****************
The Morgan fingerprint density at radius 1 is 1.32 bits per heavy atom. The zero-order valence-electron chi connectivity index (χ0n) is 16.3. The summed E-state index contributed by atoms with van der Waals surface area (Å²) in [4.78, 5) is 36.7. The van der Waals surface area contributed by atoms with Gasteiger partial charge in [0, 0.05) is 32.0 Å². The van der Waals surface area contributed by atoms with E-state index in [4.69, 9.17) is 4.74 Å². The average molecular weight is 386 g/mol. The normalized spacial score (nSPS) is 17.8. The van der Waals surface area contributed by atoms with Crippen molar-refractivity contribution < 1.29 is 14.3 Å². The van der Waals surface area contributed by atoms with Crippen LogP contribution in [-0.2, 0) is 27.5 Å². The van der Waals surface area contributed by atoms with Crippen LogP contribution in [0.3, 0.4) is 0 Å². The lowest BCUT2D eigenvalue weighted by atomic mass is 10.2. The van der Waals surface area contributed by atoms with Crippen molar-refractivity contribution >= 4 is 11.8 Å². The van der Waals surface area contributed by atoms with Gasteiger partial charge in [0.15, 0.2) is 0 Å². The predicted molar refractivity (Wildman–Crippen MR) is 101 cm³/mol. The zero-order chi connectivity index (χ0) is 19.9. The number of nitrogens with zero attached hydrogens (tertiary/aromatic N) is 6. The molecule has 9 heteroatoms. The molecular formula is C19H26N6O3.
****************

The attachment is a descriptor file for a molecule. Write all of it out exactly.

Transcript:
The Morgan fingerprint density at radius 1 is 1.32 bits per heavy atom. The zero-order valence-electron chi connectivity index (χ0n) is 16.3. The summed E-state index contributed by atoms with van der Waals surface area (Å²) in [4.78, 5) is 36.7. The van der Waals surface area contributed by atoms with Gasteiger partial charge in [0, 0.05) is 32.0 Å². The van der Waals surface area contributed by atoms with E-state index in [4.69, 9.17) is 4.74 Å². The average molecular weight is 386 g/mol. The normalized spacial score (nSPS) is 17.8. The van der Waals surface area contributed by atoms with Crippen molar-refractivity contribution < 1.29 is 14.3 Å². The van der Waals surface area contributed by atoms with Crippen LogP contribution in [-0.2, 0) is 27.5 Å². The van der Waals surface area contributed by atoms with Crippen LogP contribution in [0.3, 0.4) is 0 Å². The lowest BCUT2D eigenvalue weighted by atomic mass is 10.2. The van der Waals surface area contributed by atoms with Crippen molar-refractivity contribution >= 4 is 11.8 Å². The van der Waals surface area contributed by atoms with Gasteiger partial charge in [0.15, 0.2) is 0 Å². The predicted molar refractivity (Wildman–Crippen MR) is 101 cm³/mol. The zero-order chi connectivity index (χ0) is 19.9. The number of nitrogens with zero attached hydrogens (tertiary/aromatic N) is 6. The molecule has 9 heteroatoms. The molecular formula is C19H26N6O3.